Oak trees have a wide distribution across North America, says “Trees of North America,” with some of the many species of oaks growing in Michigan. The Michigan oak trees are all deciduous in nature, dropping their foliage each fall before new leaves emerge each spring. The oak trees of Michigan grow to various heights and are important parts of their ecosystems, as well as valued landscaping trees.
Pin oak is one of the easier types of trees to transplant because it has no deep taproot, states the “National Audubon Society Field Guide to Trees.” In Michigan, pin oak occurs in the extreme southern counties. The pin oak got its name from the twigs, which are numerous and resemble pins. Pin oak is an interesting ornamental, with the lower branches drooping toward the ground, the upper branches reaching to the sky and the mid-level limbs growing horizontally. The tree grows to heights of around 75 feet, and it comes in cultivars such as Crownright and Sovereign.
Northern Red Oak
The northern red oak has the distinction of being the northernmost of the eastern oak tree species. The northern red oak grows to average heights in the 60- to 90-foot range. Northern red oak is a valuable lumber tree as well as a prized shade species and ornamental, exhibiting bright red leaves in the autumn in most years. Northern red oak produces acorns, which wildlife use as a large part of their fall diets. The northern red oak can suffer serious damage from a disease known as oak wilt. The National Forest Service website states that this disease spreads from one tree to another, usually from infection by beetles, which carry the fungus that precipitates the ailment.
The outstanding feature of the bur oak is its acorns, which are the largest of any of the North American oaks. These fruits can be as long as 2 inches, and they have a large cap that encloses nearly three-quarters of them. The scaly and fringed cap on these acorns gives the tree its name. The bur oak needs to be in an open area, where it can garner the full effect of the sun’s rays. This tree will grow best in fertile, deep, alkaline soil. The bur oak grows throughout much of Michigan but often does not achieve full size in many places. Bur oak has leaves as long as a foot, with from five to nine rounded lobes.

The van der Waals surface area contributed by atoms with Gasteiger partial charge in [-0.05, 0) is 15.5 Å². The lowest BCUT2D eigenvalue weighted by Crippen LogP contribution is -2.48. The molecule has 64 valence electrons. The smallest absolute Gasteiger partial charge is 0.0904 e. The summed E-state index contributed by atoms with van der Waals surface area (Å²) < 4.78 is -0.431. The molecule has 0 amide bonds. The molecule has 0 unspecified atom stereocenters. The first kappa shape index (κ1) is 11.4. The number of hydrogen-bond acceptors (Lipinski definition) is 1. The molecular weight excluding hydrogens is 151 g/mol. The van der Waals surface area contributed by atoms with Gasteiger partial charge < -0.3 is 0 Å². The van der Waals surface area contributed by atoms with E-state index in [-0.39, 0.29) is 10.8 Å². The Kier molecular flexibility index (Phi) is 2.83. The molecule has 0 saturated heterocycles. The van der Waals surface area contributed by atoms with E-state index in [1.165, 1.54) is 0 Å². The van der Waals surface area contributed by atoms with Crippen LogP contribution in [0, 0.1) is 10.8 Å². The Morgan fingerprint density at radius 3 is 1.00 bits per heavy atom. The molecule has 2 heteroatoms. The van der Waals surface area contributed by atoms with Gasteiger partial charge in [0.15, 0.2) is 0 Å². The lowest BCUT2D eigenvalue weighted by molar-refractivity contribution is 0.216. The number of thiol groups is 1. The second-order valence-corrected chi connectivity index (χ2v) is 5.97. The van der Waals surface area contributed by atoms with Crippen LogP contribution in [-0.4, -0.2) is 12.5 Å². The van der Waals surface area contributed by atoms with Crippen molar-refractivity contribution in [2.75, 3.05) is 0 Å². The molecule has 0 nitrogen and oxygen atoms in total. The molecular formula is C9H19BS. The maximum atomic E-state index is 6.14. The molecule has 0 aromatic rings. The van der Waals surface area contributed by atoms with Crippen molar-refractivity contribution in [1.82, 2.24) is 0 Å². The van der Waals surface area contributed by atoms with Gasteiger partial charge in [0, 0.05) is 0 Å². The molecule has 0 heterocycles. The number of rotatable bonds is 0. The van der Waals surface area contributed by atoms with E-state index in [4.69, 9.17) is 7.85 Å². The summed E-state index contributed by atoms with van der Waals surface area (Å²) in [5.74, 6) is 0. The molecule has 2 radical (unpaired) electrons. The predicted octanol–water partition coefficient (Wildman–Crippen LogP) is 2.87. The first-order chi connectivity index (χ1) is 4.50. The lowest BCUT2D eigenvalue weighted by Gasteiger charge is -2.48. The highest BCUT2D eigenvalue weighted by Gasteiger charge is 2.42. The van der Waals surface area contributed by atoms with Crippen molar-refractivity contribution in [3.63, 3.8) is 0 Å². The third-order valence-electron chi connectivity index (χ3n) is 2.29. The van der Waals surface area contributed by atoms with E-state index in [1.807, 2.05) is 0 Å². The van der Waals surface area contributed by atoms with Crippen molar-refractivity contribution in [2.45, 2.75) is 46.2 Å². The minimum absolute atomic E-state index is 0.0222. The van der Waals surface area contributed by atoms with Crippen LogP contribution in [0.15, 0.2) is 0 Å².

Swamp White Oak
The swamp white oak’s range in Michigan is in the southern half of the lower part of the state. Swamp white oak has foliage that is greenish above but whitish on the undersides; the leaves can change to either a copper color or a red shade in fall. The swamp white oak grows from 60 to 70 feet high, and this tree has drooping branches. The swamp white oak is at home in wetlands and near waterways, making it a good fit for the damper portions of your property. Swamp white oak is a frequent target of the gypsy moth caterpillar and other insects. The Asjes hybrid of this oak has strong resistance to many ailments that can adversely affect the leaves.